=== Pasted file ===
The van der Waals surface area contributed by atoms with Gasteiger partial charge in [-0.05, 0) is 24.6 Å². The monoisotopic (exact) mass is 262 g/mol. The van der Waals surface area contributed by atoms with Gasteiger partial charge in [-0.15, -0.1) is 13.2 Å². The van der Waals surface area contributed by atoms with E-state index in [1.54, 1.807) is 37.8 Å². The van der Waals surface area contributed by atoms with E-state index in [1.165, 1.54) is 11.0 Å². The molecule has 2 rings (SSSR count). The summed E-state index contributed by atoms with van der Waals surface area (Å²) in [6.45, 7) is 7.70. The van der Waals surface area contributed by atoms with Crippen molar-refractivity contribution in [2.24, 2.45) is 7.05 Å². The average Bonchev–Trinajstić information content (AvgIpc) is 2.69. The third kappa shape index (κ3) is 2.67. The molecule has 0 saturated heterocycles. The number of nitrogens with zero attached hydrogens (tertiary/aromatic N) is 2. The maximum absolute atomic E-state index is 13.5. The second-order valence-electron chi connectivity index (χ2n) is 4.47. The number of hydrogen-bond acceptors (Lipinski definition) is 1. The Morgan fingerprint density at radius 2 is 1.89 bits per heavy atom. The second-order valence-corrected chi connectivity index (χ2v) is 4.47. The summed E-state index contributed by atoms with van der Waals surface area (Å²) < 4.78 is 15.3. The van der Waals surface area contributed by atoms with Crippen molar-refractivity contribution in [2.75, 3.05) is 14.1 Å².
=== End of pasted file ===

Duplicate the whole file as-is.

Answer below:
The van der Waals surface area contributed by atoms with Gasteiger partial charge in [-0.05, 0) is 24.6 Å². The monoisotopic (exact) mass is 262 g/mol. The van der Waals surface area contributed by atoms with Gasteiger partial charge in [-0.15, -0.1) is 13.2 Å². The van der Waals surface area contributed by atoms with E-state index in [1.54, 1.807) is 37.8 Å². The van der Waals surface area contributed by atoms with E-state index in [1.165, 1.54) is 11.0 Å². The molecule has 2 rings (SSSR count). The summed E-state index contributed by atoms with van der Waals surface area (Å²) in [6.45, 7) is 7.70. The van der Waals surface area contributed by atoms with Crippen molar-refractivity contribution in [2.24, 2.45) is 7.05 Å². The average Bonchev–Trinajstić information content (AvgIpc) is 2.69. The third kappa shape index (κ3) is 2.67. The molecule has 0 saturated heterocycles. The number of nitrogens with zero attached hydrogens (tertiary/aromatic N) is 2. The maximum absolute atomic E-state index is 13.5. The second-order valence-electron chi connectivity index (χ2n) is 4.47. The number of hydrogen-bond acceptors (Lipinski definition) is 1. The Morgan fingerprint density at radius 2 is 1.89 bits per heavy atom. The second-order valence-corrected chi connectivity index (χ2v) is 4.47. The summed E-state index contributed by atoms with van der Waals surface area (Å²) < 4.78 is 15.3. The van der Waals surface area contributed by atoms with Crippen molar-refractivity contribution in [2.75, 3.05) is 14.1 Å².